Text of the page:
Boris Johnson has claimed Jeremy Corbyn offers a “political disaster” and risks denying Britain a “glorious year” in 2020.
The Prime Minister said voters face a “stark choice” between Labour and the Conservatives on December 12, telling MPs it was the time for leadership rather than Mr Corbyn’s “politics of protest”.
Mr Johnson’s claims came during a stormy pre-election Prime Minister’s Questions in which Mr Corbyn hit out at the Government’s record on the NHS.
The Labour leader said the health service is in “more danger than at any other time in its glorious history” due to the PM’s attitude and desired trade deals.
Mr Corbyn, in his concluding remarks, said: “People have a chance to vote for real change after years of Conservative and Lib Dem cuts, privatisation and tax handouts for the richest, this Government that has put our NHS into crisis.
“This election is a once-in-a-generation chance to end privatisation in our NHS, give it the funding it needs and give it the doctors, the nurses, the GPs and all the other staff that it needs.”
Mr Corbyn maintained the NHS is “up for grabs” to US corporations in a “Trump-style trade deal”, adding: “Our health service is in more danger than at any other time in its glorious history because of his Government, his attitudes and the trade deals he wants to strike.”
Mr Johnson said of the choice facing voters: “It’s between economic catastrophe under the Labour Party, a £196 billion programme taking money away from companies and putting it on his re-nationalisation programme, putting up taxes on corporations, on people, on pensions, on businesses, at the highest level in the whole of Europe.”
The PM added Mr Corbyn also “offers a political disaster”, claiming the Labour leader would be “consigning next year, which should be a wonderful year for our country, to two more referendums”.
Mr Johnson concluded: “Why on earth should the people of this country spend the next year, which should be a glorious year, going through the toxic, tedious torpor of two more referendums thanks to the Labour Party? We want next year to be a great year for our country.”
The pair had opened with tributes to outgoing Speaker John Bercow before Mr Corbyn switched attention to fears of a “sell-out deal” with the US which he warned threatened the NHS.
Mr Corbyn began by asking: “Why did the Prime Minister say the health service wasn’t on the table in any post-Brexit trade deal?”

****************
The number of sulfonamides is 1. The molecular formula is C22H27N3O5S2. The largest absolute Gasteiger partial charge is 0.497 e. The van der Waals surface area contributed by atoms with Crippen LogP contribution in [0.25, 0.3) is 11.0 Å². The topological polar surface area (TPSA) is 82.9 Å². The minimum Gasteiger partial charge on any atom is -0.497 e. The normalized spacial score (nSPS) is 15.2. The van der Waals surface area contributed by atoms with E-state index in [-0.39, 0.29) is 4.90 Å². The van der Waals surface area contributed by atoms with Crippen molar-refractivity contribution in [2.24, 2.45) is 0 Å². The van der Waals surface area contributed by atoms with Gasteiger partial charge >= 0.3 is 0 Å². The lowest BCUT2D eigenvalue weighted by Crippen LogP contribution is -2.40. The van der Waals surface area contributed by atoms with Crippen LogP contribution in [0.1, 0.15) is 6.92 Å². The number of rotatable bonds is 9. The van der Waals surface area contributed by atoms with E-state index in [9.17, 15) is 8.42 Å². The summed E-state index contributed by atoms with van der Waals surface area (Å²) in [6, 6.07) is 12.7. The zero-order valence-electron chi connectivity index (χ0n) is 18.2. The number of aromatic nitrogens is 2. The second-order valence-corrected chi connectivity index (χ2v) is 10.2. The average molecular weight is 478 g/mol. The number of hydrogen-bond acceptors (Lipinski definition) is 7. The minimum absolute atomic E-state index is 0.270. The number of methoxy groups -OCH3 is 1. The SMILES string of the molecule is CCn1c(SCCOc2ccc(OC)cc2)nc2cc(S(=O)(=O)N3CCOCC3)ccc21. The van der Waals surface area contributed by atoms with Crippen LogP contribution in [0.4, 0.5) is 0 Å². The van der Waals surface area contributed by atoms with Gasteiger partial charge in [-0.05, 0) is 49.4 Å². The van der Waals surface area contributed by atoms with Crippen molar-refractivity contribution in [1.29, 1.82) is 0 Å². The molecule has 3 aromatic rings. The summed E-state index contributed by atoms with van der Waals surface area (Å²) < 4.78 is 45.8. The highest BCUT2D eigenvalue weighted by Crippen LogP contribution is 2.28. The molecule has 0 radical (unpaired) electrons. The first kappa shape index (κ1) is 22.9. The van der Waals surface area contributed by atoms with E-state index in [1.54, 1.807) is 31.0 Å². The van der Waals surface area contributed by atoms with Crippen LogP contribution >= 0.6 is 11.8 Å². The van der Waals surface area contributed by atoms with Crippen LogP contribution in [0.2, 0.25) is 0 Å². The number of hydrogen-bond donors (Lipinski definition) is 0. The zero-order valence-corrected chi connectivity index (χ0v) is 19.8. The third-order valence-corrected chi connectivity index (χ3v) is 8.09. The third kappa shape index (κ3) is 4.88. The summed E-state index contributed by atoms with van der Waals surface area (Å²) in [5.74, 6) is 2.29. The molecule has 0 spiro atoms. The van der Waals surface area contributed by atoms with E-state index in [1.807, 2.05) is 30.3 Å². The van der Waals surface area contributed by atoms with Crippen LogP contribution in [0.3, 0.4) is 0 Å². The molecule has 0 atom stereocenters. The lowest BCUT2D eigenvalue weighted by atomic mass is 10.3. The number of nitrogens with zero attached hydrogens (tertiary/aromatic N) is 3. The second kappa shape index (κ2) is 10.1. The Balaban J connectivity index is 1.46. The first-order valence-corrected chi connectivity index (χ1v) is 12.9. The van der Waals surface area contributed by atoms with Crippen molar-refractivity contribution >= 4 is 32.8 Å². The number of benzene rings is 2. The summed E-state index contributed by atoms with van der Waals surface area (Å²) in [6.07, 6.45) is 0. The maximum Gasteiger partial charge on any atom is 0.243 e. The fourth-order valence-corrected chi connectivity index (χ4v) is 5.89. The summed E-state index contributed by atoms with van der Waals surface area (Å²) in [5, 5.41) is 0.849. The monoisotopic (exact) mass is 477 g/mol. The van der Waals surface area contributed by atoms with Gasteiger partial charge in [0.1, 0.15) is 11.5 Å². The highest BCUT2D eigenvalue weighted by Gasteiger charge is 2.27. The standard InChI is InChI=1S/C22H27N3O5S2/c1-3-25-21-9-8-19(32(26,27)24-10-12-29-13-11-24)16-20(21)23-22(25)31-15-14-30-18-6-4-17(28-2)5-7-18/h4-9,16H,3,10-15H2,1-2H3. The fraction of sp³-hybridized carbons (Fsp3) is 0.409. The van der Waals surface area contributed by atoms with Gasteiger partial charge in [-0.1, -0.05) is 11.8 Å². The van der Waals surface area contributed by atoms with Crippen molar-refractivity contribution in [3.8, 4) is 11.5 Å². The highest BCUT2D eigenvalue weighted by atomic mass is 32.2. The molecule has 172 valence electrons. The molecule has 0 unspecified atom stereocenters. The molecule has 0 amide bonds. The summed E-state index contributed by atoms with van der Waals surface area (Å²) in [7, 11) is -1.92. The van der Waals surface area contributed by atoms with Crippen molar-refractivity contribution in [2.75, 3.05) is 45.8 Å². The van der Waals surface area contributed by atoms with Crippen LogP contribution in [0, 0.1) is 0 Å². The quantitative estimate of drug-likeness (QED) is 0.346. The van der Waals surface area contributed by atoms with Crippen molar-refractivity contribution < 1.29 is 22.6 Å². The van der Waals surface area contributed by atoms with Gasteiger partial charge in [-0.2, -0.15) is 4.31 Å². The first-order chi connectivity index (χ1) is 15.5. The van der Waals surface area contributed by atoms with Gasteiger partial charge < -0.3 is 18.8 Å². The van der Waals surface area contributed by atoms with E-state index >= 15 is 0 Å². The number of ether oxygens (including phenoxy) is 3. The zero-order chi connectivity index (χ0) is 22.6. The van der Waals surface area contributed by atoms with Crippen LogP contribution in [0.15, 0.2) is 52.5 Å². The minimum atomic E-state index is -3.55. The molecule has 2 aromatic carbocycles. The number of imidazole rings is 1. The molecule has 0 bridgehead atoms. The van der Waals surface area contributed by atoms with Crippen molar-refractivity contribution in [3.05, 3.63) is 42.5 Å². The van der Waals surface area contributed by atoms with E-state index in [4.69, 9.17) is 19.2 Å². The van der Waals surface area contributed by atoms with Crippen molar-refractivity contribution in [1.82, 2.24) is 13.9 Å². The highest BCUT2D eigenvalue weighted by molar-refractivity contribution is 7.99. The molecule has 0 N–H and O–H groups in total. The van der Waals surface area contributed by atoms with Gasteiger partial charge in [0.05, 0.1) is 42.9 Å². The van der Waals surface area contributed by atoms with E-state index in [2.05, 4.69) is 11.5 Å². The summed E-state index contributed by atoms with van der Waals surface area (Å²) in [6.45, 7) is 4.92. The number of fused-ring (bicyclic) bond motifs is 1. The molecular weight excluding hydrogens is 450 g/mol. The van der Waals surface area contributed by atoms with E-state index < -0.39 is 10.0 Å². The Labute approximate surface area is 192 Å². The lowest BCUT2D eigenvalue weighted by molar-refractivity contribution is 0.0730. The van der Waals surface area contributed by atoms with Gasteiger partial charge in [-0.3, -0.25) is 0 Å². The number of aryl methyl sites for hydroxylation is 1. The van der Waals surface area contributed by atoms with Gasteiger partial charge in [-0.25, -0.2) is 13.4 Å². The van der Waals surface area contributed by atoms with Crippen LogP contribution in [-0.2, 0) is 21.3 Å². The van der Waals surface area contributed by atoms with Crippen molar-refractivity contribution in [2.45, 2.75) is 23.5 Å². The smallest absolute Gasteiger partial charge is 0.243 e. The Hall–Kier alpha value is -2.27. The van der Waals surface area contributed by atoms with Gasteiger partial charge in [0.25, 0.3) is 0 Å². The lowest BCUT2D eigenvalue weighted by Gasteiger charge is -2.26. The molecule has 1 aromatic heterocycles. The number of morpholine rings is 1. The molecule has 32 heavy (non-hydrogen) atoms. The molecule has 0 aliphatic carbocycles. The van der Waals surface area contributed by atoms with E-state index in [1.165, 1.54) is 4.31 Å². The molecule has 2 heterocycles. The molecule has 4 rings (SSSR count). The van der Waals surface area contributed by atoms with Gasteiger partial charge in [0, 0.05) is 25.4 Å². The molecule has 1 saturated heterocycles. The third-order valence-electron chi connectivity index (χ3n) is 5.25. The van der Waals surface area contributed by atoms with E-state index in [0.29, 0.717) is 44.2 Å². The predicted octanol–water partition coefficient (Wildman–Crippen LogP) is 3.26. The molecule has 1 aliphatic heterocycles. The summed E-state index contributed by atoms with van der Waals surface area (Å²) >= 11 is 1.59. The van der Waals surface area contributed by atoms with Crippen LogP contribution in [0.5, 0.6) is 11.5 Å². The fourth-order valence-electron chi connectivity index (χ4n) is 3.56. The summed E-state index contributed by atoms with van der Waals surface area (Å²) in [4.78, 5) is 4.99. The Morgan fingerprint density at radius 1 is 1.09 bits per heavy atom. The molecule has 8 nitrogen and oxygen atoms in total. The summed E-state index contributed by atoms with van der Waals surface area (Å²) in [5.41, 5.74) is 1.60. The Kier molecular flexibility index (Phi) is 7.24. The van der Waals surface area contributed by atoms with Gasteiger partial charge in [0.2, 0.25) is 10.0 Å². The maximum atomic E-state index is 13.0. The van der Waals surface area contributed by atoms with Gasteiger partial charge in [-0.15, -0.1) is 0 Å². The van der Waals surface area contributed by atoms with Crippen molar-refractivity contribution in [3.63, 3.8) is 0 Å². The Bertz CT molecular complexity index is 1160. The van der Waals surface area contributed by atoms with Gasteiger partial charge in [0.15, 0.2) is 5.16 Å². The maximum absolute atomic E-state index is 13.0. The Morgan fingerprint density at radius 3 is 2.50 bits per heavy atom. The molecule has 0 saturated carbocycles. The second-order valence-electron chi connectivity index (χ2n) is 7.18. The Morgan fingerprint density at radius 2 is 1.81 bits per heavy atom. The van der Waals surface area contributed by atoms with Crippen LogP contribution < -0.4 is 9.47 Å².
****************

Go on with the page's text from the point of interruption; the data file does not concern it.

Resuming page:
Mr Johnson replied: “The answer to that is very simple, it is because it is not on the table.”
The PM went on to accuse Mr Corbyn of being “phobic” of American companies before the Opposition leader pressed on NHS shortages and waiting times, before asking how Mr Johnson had the “brass neck” to defend the Government’s record.
He quoted a letter from a woman whose mother died in February “as a direct result of the GP shortage in the UK”, with MPs hearing her last years were “marred by long waits for treatments and interventions”.
Mr Johnson said the Government “would deal with” the woman’s concerns before claiming the number of doctors and nurses on wards have increased since 2010.
The PM went on to say: “It is time to differentiate between the politics of protest and the politics of leadership.
“It’s all very easy to be an Islingtonian protester and say that you side with Russia over what happened in Salisbury or say you have a £196 billion programme of re-nationalisation or continually to flip-flop one way or the other, now Leave, now Remain, refusing to respect the verdict of the people in the referendum on the EU.
“Leadership means standing up for the people of this country, standing up for our police, standing up for our NHS, making sure it gets the funding that it needs and standing up for our economy and wealth creators.
“Above all it means getting Brexit done and ending the dither and delay.
“The time for protest is over, it’s time for leadership – and that is what this Government provides.”
Mr Corbyn said the PM’s remarks were “a bit odd” given he withdrew legislation connected to his Brexit deal, adding Mr Johnson should have shown “some empathy” in his response to the NHS case raised.